Is this the end for BHS?
25 April 2016 by Thomas Utting
Dominic Chappell, owner of the British Home Stores chain, has now announced that the company is set to enter into administration, placing around 11,000 jobs at risk.
The retailer has been struggling to survive for some time and went so far as holding a company voluntary arrangement last month. This is an informal meeting between all the company’s creditors where a strategy for saving the company can be developed. At this meeting, the BHS chain was given a brief reprieve when landlords agreed to reduce their rent by as much as 75% at 87 shops.
Unfortunately, another £100m was needed in order to continue trading but, despite investigating property sales, considering private equity loans and re-negotiating contracts, it appears that BHS was unsuccessful in trying to source these funds. There were also talks to sell off some of the BHS stores to Sports Direct which initially looked promising, but even this appears to now have fallen through.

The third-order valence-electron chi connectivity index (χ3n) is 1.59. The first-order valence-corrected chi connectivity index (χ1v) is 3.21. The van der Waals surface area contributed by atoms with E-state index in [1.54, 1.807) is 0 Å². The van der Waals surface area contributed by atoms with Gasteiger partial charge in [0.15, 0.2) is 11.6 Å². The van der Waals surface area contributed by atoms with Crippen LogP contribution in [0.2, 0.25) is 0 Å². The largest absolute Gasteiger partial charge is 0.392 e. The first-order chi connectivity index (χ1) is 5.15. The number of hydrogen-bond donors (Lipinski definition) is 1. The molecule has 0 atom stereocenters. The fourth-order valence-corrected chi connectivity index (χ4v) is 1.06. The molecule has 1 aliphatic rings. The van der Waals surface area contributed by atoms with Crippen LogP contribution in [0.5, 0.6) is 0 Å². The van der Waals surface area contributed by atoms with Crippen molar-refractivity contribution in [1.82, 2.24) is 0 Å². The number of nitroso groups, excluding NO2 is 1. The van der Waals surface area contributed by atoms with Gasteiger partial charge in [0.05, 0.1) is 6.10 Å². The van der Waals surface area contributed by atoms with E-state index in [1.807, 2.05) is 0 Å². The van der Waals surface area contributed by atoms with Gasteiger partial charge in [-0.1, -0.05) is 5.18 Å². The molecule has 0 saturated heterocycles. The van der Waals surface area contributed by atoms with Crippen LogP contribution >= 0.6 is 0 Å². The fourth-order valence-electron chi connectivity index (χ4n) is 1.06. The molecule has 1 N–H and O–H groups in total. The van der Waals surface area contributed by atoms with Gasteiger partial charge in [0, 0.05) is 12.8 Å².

These events culminated in a letter from Chappell to employees stating that the company is now facing administration. This will involve an independent insolvency practitioner being appointed to run the company with the ultimate goal of selling the business as a going concern, or at least achieving a better result for creditors than if the company were to be wound up.
The fall of BHS is generally being attributed to its failure to keep up with the times and allowing competitors to get ahead. A lack of focus upon online sales and mobile browsing has lead to the chain being viewed as outdated by the general public and, sadly, BHS now look set to go the same way as Woolworths.
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